Worse, legitimate evidence-based scientific medicine, again such as nutrition or natural products, were unjustly “ghettoized” by CAM when they were coopted by woo-meisters and relabeled as “CAM.” The association with woo has made legitimate scientific modalities that have fallen under the CAM rubric take on the taint of pseudoscience.
Some patients don’t trust doctors. Some doctors find it difficult to work with patients who reject their treatment recommendations. What Ernst identified as a “repetitive pattern” means that trials resolve nothing for some people and the therapy continues with a lower profile.[c] As we’ve argued on several occasions, nutritionism and the poor scholarship of Patrick Holford and other media nutritionists is undermining the reputation of nutrition as a serious academic discipline and nutrition in general. The cultural and scientific clash between CAM and medicine can create far-reaching ripples of harm and has many casualties.
Di Bella had boasted that his personal files contained proof that he had cured thousands of patients. In June, however, his credibility was shaken by an analysis of 3076 of his records. According to the National Institute of Health, 1,553 (50%) contained no documentation that the patient had cancer or lacked other essential information. Of the rest, 918 were excluded from further consideration because they lived in areas where tumor registries were not available, which meant that reliable survival information was not available. Out of 605 patients living in areas covered by local tumor registries, only 248 had sufficient documentation of diagnosis and treatments. However, 244 of them had also received conventional treatments, which meant that no favorable conclusion could be drawn.
A[n]…important point relates to a repetitive pattern in the scientific investigation of “bogus” therapies. Proponents first manage to mobilize supporters to campaign in their favor. This brings financial gain. When skeptics ask about the evidence, the burden of proof is swiftly put on their shoulders, and the lack of evidence is made to look like a “conspiracy” of orthodoxy against the alternative. If scientists then decide to rigorously test the method, its proponents would celebrate this as a breakthrough for their method. Again, this amounts to financial gain. Subsequently, a study may prove that the method is ineffective. Proponents now claim that the research was flawed, did not adhere to their protocol, or was wrongly analyzed. The press coverage yet again brings financial gain. This pattern repeats itself with depressing regularity, e.g., when Laetrile or Di Bella’s cancer cure were promoted.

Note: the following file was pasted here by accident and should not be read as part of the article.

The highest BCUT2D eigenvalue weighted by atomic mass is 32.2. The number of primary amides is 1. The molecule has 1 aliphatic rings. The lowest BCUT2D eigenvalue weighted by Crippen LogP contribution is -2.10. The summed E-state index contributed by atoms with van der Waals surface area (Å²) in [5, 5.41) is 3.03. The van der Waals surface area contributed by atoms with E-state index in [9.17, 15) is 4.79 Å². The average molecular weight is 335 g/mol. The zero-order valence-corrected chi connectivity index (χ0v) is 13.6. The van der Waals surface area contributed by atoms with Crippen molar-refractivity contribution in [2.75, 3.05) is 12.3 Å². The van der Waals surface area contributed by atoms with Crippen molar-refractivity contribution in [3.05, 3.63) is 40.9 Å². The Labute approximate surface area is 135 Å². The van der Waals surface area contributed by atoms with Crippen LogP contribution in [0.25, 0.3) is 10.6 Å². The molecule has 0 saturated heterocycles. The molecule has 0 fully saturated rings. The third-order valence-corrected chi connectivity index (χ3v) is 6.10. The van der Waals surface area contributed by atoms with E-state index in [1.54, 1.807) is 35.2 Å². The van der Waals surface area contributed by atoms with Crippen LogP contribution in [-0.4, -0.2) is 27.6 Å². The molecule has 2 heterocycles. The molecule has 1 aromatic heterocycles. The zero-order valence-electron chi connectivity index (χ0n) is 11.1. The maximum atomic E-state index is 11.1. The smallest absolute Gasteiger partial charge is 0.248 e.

One of the remaining concerns is that the trials have had some effect in dampening the hyperbole but the controversy will continue for years. Part of the responsibility for this lies with the tremendous pressure to perform trials that were unsatisfactory. In the same way that the Mayo Clinic trials failed to replicate Pauling’s protocol (using oral rather than IV route of administration for Vitamin C) and thus failed to be a “fair test”, the flaws of this trial might allow others to argue that malice rather than incompetence or undue haste sabotaged these trials and their outcome should be discarded. Cancer UK has a decent overview of the controversy surrounding the ‘replication’ of the vitamin C trials.
 Gray C. Dr. Luigi Di Bella and the politics of elixirs.. CMAJ. 1998 Jun 2;158(11):1510-2.
 Abbasi K. Di Bella’s miracle method. BMJ 1998 May 23; 316(7144): 1617.
 Italian Study Group for the Di Bella Multitherapy Trials. Evaluation of an unconventional cancer treatment (the Di Bella multitherapy): results of phase II trials in Italy. BMJ. 1999 January 23; 318(7178): 224–228. There is an additional review which is a thorough-going exploration of the trial. Traversa G, Maggini M, Menniti-Ippolito F, Bruzzi P, Chiarotti F, Greco D, Spila-Alegiani S, Raschetti R, Benagiano G. The unconventional Di Bella cancer treatment: A reflection on the Italian experience. The Italian Study Group for the Di Bella Multitherapy Trials. Cancer. 1999 Nov 15;86(10):1903-11.
 Müllner M. Di Bella’s therapy: the last word? The evidence would be stronger if the researchers had randomised their studies. BMJ. 1999 January 23; 318(7178): 208–209.
 Ernst, E. (1999). Response to Chelation Therapy for Vascular Disease. Circulation;99:164-167.